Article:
Keith Mahy - a classical shaped perfume bottle with masterly blue and silver pulled trails - on ebay #2606697321
Gary Nash - while unpacking some boxes for my Glass Museum Studio I came across this neat little perfume bottle from 1996. You can see it on ebay#2606703338
They are all put up without reserve and so far most of them do not have any bids. If you would like to see a quick summary with pictures, go to http://www.glassart.org/conferences/seattle/
b: Depression Glass Shows (click here) - a listing of depression glass shows across the USA - really useful.
8: Training Courses: The Glass Furnace in Istanbul is an international center for glass and fine arts which aims to provide glass instruction that parallels the best in the world. The school, which is affiliated with the Glass Furnace Foundation, offers two-week residential, intensive courses for beginners, covering the necessary basic skills, and encouraging artistic creativity. The next session starts on February 16th, 2003 with the well-known French glass artist Jean-Pierre Umbdenstock. The following session on glassblowing will be run in March with Petr Novotny, a master from Czech Republic. You can find more details on their website at http://www.camocagi.org/ (click on English when you get there).
9: Recent Books about Glass - for your information in case you missed them:
a:Murano-Glass: Themes and Variations (1910-1869) - click here. bi-lingual book by Marc Heiremans, published Jan 2003.
b:Is it Genuine? -click here. edited by John Bly, this is one of the Millers series published by Mitchel Beazley in Sept 2002. Our websites get a mention in this book - must be good!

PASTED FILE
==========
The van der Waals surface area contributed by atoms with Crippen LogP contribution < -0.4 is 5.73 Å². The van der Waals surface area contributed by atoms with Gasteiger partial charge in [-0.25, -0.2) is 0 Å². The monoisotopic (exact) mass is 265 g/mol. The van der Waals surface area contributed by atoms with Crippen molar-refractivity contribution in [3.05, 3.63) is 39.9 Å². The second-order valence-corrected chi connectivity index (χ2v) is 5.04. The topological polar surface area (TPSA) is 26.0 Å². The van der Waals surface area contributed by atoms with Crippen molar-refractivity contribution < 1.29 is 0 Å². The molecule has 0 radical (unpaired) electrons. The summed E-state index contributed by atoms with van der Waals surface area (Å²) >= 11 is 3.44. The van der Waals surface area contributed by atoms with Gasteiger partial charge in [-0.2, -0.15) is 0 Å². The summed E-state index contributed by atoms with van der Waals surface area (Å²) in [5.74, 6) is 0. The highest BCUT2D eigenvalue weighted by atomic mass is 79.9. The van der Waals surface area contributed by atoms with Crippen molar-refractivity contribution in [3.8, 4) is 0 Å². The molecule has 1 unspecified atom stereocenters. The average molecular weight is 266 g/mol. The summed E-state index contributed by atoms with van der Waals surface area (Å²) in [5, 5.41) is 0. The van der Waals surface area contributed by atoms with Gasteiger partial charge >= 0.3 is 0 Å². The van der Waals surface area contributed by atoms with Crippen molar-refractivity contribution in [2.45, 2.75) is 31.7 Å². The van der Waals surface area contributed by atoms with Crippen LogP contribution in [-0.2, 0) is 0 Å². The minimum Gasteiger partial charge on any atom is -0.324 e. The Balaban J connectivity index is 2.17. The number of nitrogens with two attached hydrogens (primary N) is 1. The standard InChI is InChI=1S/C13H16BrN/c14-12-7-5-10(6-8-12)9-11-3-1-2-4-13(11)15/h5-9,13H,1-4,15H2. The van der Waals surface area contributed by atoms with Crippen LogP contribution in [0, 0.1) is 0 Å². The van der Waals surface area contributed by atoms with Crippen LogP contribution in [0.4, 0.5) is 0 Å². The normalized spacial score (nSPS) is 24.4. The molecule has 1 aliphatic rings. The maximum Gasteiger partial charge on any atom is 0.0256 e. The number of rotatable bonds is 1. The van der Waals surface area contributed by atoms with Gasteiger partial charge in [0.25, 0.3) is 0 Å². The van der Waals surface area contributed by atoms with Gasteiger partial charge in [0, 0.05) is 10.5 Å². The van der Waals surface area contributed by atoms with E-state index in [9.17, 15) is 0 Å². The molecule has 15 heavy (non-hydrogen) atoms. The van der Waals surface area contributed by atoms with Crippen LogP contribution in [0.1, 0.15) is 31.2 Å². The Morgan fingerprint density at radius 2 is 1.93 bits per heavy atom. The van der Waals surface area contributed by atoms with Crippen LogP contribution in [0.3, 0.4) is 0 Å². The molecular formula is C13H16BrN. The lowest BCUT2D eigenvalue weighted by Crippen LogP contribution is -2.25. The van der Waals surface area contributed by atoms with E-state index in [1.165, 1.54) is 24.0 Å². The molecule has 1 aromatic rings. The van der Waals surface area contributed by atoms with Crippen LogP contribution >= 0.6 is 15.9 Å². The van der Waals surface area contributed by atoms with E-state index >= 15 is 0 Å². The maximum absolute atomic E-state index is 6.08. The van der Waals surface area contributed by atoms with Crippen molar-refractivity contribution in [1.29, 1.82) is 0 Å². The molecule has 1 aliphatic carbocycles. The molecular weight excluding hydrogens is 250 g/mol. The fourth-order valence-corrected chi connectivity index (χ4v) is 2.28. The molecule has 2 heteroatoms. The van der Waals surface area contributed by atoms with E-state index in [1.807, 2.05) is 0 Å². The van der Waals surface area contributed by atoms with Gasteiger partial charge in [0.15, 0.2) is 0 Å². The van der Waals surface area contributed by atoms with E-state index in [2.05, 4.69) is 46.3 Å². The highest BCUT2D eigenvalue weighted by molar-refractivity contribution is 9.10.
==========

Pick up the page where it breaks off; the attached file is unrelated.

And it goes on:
c:Dichroics: Art Glass All Dressed Up - click here. A useful book for glass artists, by Jackie Paciello-Truty published by Glass Press; November 2002.
d:Glass: Materials for Inspirational Design - click here; by Chris Lefteri published by Rotovision, November 2002.
e:Flameworking - click here. written by Elizabeth Mears, published by Lark Books, April 2003.
f:Fostoria: Serving the American Table 1887-1986 - click here; by Leslie A. Pina, published by Schiffer, November 2002.
g: Glass Art: Reflecting the Centuries - click here;. by Helmut Ricke - Masterpieces from the Glasmuseum Hentrich in Museum Kunst Palast, Dusseldorf, published by Prestel USA in October 2002.
h: Glass Animals and Figurines - click here; by Debbie & Randy Coe, published by Schiffer, November 2002.
i: Warman's Glass: Values and Identification (4th Edition) click here; edited by Ellen T. Schroy published Warman, Nov 2002.
j: How to Work in Beveled Glass: Forming, Designing, and Fabricating - click here; by Seymour and Anita Isenberg, published by Dover Pubns, November 2002.
j: New Zealand Glass 2nd Edition -click here . Published July 2002; author A. M. Bowey. - couldn't resist mentioning my own book again!
10: Did you know:
When you buy art deco frosted or satin glass the chances are that somebody somewhere has had it wrapped in newspaper,
and newsprint makes it dark. Even if it looks perfectly clean give it a light scrub with soapy water and most of the time your
piece will come up a brighter more attractive color. I find this especially true with Bagley glass.
I have now completely caught up on my email backlog, and the additions to the Glass Links page. So if you are still waiting to hear from me, could you send again. I did lose one day's email messages just recently.
I do hope there was something interesting for you this week.
Very best wishes
The Glass Museum at http://www.glass.co.nz/
The Glass Encyclopedia is at http://www.glassencyclopedia.com/
The Glass Links Page is at http://www.glass.co.nz/links.htm
The Glass Message Board is at http://www.glassmessages.com/
My glass at auction http://www.myglassauction.com/
To join this list: http://www.netnz.com/email/joinlist.html
From: Angela Bowey
http://www.netnz.com/email/news/ - archive of my Glass Newsletters